You know you’ve marveled at their iconic Southwestern beauty as you’ve traveled to that weekend camping trip in the Uintas. Or perhaps you’ve stopped along the Old Lincoln Highway to read the roadside signs describing Mormon emigration to Utah or westward expansion and the Pony Express trail.
But there’s another reason to visit the red cliffs of Echo and stay awhile; it’s to see the cliff nesters.
The most obvious to motorists zooming by at highway speeds are turkey vultures with huge wing spans sailing in updrafts along the rock face. While they might make you muse, “There’s something dead up there”, vultures deserve our respect as essential cleaner-uppers of road kills and winter-killed deer.
True to their aerial nature, they lay their eggs on bare rock of elevated sheltered caves and sandstone potholes, and sometimes perch on precipices to sun themselves with wings spread. They begin to sail as the day warms, using heated air columns that sweep upward while carrying the delicious aromas of carrion-emitted gases of decomposition.
But the cliffs are not predominantly a place for the end of life. Life bubbles and swarms in the form of hundreds or thousands of swallows and swifts. Barn and cliff swallows build mud nests dollop by dollop under overhangs, while violet-green swallows nest in natural crevices in the stone face.
To thoroughly appreciate these birds, exit the interstate, pull into one of the many pullouts along the old highway, leave your car and listen. The sweet bubbling sounds of violet-green swallows dominate, while all the swallows swirl to catch aerial insects and access their nest sites.
Listen closely to hear the robust, metallic twitter of the white-throated swift, icon of rugged cliffs of the intermountain west. Watch to see them circling higher than the swallows on sickle-shaped wings, black and white bodies flashing in the sun. These aerialists are so strongly adapted to flight that they gather many insects in extended sorties and deliver the boluses to young, rather than deliver fewer insects more frequently.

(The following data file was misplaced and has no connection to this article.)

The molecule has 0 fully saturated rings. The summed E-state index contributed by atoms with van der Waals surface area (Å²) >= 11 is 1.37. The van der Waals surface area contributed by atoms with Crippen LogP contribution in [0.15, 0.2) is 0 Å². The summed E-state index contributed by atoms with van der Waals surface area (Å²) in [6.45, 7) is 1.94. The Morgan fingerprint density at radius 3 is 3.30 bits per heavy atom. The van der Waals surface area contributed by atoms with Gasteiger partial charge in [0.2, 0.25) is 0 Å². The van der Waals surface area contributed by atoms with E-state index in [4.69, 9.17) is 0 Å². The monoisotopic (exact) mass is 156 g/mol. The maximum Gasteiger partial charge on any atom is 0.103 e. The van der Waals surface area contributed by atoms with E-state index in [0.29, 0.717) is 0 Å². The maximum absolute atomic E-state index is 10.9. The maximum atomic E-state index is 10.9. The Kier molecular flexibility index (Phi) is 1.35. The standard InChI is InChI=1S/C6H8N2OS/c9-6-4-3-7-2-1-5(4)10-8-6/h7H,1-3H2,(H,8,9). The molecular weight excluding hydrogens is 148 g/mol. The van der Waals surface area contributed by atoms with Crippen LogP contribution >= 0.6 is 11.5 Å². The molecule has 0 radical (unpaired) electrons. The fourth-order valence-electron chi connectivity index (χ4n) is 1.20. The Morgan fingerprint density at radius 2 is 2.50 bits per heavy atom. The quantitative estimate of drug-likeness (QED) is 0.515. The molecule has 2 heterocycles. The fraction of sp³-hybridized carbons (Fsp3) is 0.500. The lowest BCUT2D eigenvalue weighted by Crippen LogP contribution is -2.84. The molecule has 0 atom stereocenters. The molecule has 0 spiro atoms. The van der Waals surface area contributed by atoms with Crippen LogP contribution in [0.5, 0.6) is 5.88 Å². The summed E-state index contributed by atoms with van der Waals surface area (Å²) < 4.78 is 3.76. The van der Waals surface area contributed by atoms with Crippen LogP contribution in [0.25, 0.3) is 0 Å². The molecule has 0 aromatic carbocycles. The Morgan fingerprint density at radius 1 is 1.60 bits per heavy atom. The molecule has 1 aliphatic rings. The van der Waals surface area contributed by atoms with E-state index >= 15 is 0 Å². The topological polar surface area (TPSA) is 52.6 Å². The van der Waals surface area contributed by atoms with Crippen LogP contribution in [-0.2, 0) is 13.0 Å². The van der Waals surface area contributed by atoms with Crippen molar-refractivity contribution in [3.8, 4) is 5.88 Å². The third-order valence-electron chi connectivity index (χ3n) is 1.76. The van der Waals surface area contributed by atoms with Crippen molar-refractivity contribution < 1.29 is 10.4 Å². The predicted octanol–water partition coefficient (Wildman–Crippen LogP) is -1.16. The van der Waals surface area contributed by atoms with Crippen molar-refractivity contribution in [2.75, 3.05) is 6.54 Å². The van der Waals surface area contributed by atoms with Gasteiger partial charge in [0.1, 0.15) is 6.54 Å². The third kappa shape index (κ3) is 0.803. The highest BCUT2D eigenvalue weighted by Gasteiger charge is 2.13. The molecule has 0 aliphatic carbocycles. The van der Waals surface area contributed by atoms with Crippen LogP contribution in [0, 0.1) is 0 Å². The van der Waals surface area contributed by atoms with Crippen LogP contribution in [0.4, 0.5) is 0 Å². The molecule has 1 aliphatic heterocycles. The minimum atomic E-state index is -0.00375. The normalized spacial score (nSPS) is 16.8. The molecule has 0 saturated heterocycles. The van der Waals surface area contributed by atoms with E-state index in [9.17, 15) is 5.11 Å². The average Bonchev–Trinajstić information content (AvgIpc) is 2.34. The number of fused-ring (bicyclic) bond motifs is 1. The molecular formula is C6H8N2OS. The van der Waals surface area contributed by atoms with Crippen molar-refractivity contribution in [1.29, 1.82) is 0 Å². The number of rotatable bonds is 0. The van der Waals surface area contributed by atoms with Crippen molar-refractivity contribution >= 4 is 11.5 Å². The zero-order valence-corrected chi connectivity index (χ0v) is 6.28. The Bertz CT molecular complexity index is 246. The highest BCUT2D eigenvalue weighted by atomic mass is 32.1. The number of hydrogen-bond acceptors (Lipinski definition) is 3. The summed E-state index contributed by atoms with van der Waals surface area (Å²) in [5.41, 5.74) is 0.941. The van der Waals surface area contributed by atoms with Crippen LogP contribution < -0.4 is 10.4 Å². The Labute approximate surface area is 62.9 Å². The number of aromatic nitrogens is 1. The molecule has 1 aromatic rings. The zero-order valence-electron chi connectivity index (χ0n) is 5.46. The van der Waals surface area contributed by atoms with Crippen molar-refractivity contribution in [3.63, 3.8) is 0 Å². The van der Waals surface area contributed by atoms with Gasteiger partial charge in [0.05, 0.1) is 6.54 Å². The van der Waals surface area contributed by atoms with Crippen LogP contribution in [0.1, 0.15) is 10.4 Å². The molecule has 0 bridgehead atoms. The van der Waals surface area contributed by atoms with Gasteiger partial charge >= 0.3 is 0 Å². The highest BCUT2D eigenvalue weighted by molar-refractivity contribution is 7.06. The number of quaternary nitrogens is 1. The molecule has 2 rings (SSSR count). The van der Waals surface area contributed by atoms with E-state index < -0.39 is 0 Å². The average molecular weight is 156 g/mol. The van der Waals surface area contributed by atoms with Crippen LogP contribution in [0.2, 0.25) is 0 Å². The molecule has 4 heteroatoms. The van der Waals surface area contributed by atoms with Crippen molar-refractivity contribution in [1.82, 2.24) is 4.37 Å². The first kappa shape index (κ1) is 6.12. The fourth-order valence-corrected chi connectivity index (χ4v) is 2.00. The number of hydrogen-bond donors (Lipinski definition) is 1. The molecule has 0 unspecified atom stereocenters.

Other, more terrestrial small birds are closely associated with cliffs, but harder to see. Rock wrens, known for their vocal mimicry, trill and buzz and whistle from rocky outcrops. Canyon wrens, russet as the rocks that house them, sing their flute-like, clear liquid trill that that spills and bubbles and echoes down the vertical cliff faces and pours into your ears.
Canyon wrens are so strongly adapted to foraging in rocky crevices that their decurved bills and skulls are more flattened than in other birds, which facilitates their snatching insects and spiders from narrow spaces.
There are still others. Common ravens play and dally in the updrafts and croak their grating call from bulky stick nests. Rock pigeons sail to ledges dripping with dried white excrement, sashaying in the air stream with wings set in a deep ‘V.’
Three top-of-the-food-chain raptors loaf on the cusp of the highest cliffs and miss nothing: A peregrine falcon, likely thriving on other aerial cliff nesters by snatching them out of the air during high speed dives; a golden eagle, probably thriving on ground squirrels, jackrabbits and yellow-bellied marmots from the cliffs or nearby Henefer-Echo Wildlife Management Area; and a red-tailed hawk, stick nest stuffed into a sandstone pothole and parent twisting away from the bobbing white heads within to survey ant-like cars, semis and trains that hurry below on I-80.
A pair of American kestrels, the smallest falcon species in North America, executes an aerial show by exchanging a small rodent male-to-female, with the female subsequently landing on an outcrop and tearing apart the morsel.
Other species not associated with rocky cliffs thrive in the oak scrub and on power lines at the base: Lazuli buntings, spotted towhees and western kingbirds.
A couple of species are probably nesting on ledges or in potholes not visible to lowly terrestrial observers: Great horned owls and prairie falcons. The owls simply need an elevated surface to nest, and a sheltered ledge will serve as well as the more commonly usurped red-tailed hawk nest in a cottonwood. Prairie falcons may use either a bare sheltered ledge or a commandeered raven nest anywhere.
The profusion of avian life is often overlooked due to Echo Canyon’s role as a major transportation corridor. But the spot deserves your attention from the quieter Old Lincoln Highway, which runs parallel to the interstate. So go. Go to see the red cliffs for their geologic beauty, their spiritual significance or for their national history. Just don’t forget your binoculars.
Kristin Purdy can be reached at firstname.lastname@example.org.